Starting today (and through Tuesday), leaders of 47 nations - including those from China, India and Pakistan but excluding those from Israel and Iran - descend on Washington, which marks the first such occasion in the capital since the late 1940s. The expressed goal of the Nuclear Security Summit is to seek "ways to better secure existing supplies of bomb-usable plutonium and highly enriched uranium." Of course this event will follow the release of the 2010 NPR and last Thursday's START treaty with Russia, all part of the Obama administration's long-term goal of a nuclear-free world. The BBC also suggests,
all three events are aimed strengthening Mr Obama's hand as heads into step four: the review of the Nuclear Non-Proliferation Treat (NPT) scheduled for next month in New York.
As with the NPR and START treaty, this event won't occur without criticism. Though I don't think certain criticism has anything to offer for discussions on US defense posture (see Palin's schoolyard analogy), some significant shortcomings of the summit are worth notice and consideration. First is the "wicked" problem that both non-NPT members Pakistan and India are either in the process of or planning on increasing production of weapons-grade fuel. This arms race is enabled partially by a Bush-era agreement with India that implements necessary technology for nuclear power plants, thereby freeing up older nuclear facilities for creating next generation nuclear weapons. Meanwhile, Pakistan is poised to expand its weapons-grade fuel as a deterrent; yet at the same time the Taliban and Al Qaeda inhabit near-lawless swaths of Pakistani territory - an obvious increased risk to the stated goal of the summit.
Second, Israeli PM Netanyahu has backed out of the summit only a few days before it is to begin (sending instead deputy PM Meridor). Following US-Israeli tensions regarding Israeli behavior prior to the Israel-Palestine peace process, this move is representative of Isreal's focus on protecting its weapons program in the face of a possible nuclear Iran. Neither confirming nor denying possessing nuclear weapons, Netanyahu decided not to attend after learning that Egypt and Turkey would question Israel's nuclear program. Planning on attending a nuclear summit, Netanyahu must have expected questions about its own program. In any case, Netanyahu's absence could further strain relations with the US, as well as diminish the possibility of encouraging sanctions on Iran at the summit.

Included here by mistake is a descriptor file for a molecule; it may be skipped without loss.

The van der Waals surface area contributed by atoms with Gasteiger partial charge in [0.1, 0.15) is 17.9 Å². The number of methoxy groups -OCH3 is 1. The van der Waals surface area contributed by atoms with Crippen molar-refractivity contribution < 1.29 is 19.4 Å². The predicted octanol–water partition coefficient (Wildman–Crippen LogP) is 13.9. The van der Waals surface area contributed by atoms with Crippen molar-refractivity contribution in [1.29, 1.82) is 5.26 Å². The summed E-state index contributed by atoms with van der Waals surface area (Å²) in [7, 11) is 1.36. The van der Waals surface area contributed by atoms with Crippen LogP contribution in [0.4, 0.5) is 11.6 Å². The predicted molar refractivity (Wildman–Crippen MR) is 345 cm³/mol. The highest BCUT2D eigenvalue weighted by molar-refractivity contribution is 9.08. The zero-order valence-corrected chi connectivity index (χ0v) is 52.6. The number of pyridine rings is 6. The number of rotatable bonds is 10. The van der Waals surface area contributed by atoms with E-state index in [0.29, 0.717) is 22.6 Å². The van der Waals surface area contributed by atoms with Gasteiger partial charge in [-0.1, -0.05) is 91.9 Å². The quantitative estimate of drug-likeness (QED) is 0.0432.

Iran, on the other hand, won't be in attendance because it wasn't invited. Instead, as it announced on April 4th, Iran will hold a nuclear disarmament conference on April 17th with 60 countries expected in attendance. Fitting nicely into the Iranian narrative that its nuclear ambitions are for civilian use only, this conference will undoubtedly provide another platform for anti-Israeli remarks (while Israel will miss its chance in Washington) and to try to dissuade further sanctions.
Although Obama cannot possibly tackle these and other pressing issues at the nuclear summit over the next two days - and doesn't intend to - they signal that we have definitely not heard the last of international nuclear woes. Even if the world is successful in preventing "loose" nuclear material from falling in the hands of non-state actors, it is far from becoming nuclear free. As a final note, as Dr. Farley mentioned, perhaps the only way for the US (and thus the world) to take concrete steps toward this goal is to look for changes inward first rather than outward.